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Clinical Implications of Recent Findings from the Antihypertensive and Lipid-Lowering Treatment To Prevent Heart Attack Trial (ALLHAT) and Other Studies of Hypertension

Curt D. Furberg, MD, PhD; Bruce M. Psaty, MD, PhD; Marco Pahor, MD; and Michael H. Alderman, MD
[+] Article and Author Information

From Wake Forest University School of Medicine, Winston-Salem, North Carolina; University of Washington, Seattle, Washington; and Albert Einstein College of Medicine, Bronx, New York.


Requests for Single Reprints: Curt D. Furberg, MD, PhD, Department of Public Health Sciences, Wake Forest University School of Medicine, Medical Center Boulevard, Winston-Salem, NC 27157-1063; e-mail, cfurberg@wfubmc.edu.

Current Author Addresses: Dr. Furberg: Department of Public Health Sciences, Wake Forest University School of Medicine, Medical Center Boulevard, Winston-Salem, NC 27157-1063.

Dr. Psaty: Cardiovascular Health Research Unit, Metropolitan Park, East Tower, 1730 Minor Avenue, Suite 1360, Seattle, WA 98101.

Dr. Pahor: Department of Internal Medicine, Section on Geriatrics, Wake Forest University School of Medicine, Medical Center Boulevard, Winston-Salem, NC 27157-1207.

Dr. Alderman: Department of Epidemiology and Social Medicine, Albert Einstein College of Medicine, 1300 Morris Park Avenue, Bronx, NY 10461.


Ann Intern Med. 2001;135(12):1074-1078. doi:10.7326/0003-4819-135-12-200112180-00011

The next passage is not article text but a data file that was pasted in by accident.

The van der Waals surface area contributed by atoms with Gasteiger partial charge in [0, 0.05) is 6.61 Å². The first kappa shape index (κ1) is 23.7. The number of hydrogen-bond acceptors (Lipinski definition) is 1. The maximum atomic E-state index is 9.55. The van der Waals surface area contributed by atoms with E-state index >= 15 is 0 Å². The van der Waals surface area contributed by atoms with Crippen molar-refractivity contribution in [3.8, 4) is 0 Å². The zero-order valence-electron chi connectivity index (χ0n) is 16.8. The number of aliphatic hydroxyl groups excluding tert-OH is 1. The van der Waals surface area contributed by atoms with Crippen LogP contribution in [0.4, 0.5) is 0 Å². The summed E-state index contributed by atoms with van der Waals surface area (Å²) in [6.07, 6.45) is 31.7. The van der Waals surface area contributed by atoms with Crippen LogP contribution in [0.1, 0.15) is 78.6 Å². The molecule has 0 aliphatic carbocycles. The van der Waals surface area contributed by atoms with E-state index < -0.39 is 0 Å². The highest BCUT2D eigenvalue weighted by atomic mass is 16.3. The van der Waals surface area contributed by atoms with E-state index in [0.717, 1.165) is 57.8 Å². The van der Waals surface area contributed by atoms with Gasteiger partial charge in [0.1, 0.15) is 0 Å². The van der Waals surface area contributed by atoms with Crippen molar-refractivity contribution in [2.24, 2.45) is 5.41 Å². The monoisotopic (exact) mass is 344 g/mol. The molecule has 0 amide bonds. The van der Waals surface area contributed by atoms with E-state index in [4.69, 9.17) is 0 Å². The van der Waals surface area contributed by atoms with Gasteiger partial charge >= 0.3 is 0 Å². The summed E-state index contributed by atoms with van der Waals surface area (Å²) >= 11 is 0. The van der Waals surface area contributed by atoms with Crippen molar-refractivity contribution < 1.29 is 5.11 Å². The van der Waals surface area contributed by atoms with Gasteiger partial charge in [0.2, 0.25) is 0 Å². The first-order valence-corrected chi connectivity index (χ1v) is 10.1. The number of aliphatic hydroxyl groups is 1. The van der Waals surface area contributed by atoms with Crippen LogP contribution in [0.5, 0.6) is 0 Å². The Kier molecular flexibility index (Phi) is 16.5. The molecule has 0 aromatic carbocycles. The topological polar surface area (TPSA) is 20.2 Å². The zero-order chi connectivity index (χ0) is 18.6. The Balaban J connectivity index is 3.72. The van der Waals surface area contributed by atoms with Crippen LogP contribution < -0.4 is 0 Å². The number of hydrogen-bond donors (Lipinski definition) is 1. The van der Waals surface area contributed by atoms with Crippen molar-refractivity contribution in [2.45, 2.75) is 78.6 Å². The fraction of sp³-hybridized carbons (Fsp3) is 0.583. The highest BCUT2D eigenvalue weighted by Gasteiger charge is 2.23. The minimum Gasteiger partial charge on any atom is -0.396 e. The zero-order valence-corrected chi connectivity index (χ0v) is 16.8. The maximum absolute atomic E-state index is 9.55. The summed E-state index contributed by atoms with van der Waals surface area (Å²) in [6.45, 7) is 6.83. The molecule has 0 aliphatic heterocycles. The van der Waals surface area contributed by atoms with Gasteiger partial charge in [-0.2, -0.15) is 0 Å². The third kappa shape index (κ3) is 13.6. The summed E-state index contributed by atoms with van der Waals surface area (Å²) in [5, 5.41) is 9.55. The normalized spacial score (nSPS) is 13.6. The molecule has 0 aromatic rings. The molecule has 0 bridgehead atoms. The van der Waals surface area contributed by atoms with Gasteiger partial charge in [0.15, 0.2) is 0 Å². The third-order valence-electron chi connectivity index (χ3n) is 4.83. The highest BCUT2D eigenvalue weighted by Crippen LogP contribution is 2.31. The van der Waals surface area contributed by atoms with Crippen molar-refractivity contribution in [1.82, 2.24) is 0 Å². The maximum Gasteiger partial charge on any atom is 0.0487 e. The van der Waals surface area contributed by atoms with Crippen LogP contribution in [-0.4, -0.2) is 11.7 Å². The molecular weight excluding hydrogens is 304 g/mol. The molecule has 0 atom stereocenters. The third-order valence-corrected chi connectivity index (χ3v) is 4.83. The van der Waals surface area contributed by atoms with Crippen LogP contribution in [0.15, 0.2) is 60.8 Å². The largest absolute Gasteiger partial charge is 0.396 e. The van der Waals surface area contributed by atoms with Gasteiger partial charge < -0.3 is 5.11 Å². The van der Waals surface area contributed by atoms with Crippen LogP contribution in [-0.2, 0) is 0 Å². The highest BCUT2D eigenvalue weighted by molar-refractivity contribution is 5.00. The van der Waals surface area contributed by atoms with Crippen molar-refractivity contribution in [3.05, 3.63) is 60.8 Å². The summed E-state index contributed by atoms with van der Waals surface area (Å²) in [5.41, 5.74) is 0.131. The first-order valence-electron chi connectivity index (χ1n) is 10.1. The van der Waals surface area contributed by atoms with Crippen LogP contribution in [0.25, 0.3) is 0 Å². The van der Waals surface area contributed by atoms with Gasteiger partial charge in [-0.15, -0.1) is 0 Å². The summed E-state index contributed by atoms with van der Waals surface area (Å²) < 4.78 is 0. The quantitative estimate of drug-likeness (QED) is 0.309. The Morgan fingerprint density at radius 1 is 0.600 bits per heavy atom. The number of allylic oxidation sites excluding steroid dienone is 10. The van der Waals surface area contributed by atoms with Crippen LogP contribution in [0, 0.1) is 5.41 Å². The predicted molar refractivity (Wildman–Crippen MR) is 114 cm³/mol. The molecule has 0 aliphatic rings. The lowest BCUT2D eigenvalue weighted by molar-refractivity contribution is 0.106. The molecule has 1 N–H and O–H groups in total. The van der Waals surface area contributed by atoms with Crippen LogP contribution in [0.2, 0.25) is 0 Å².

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Several recent comparative trials in hypertension have reported that similar blood pressure reductions may not necessarily translate into similar reductions in risk for cardiovascular complications. Thus, the method used to lower blood pressure may be important. In the Antihypertensive and Lipid-Lowering Treatment To Prevent Heart Attack Trial (ALLHAT), low-dose chlorthalidone as the first-line drug was superior to doxazosin. The 25% higher risk for major cardiovascular events associated with doxazosin was attributed primarily to a doubling in the risk for heart failure. A meta-analysis of patients with type 2 diabetes mellitus suggested that despite achieving similar blood pressure reductions, angiotensin-converting enzyme inhibitors are superior to other antihypertensive drugs in reducing the risk for acute myocardial infarction and cardiovascular events, but not stroke. Although individual comparative trials have failed to show conclusively that calcium-channel blockers differ from other antihypertensive drugs, a meta-analysis that included all published trials concluded that calcium-channel blockers are inferior to other classes of drugs in reducing the risk for acute myocardial infarction and heart failure.These observations suggest not only that antihypertensive drugs may have important mechanisms of action apart from blood pressure lowering but also that effective treatment is not a matter of simply lowering blood pressure. These findings have potential implications for the regulatory approval of antihypertensive agents, revisions of treatment guidelines, the design of future randomized trials comparing different antihypertensive drugs and, most important, the selection of drugs for the treatment of hypertensive patients.

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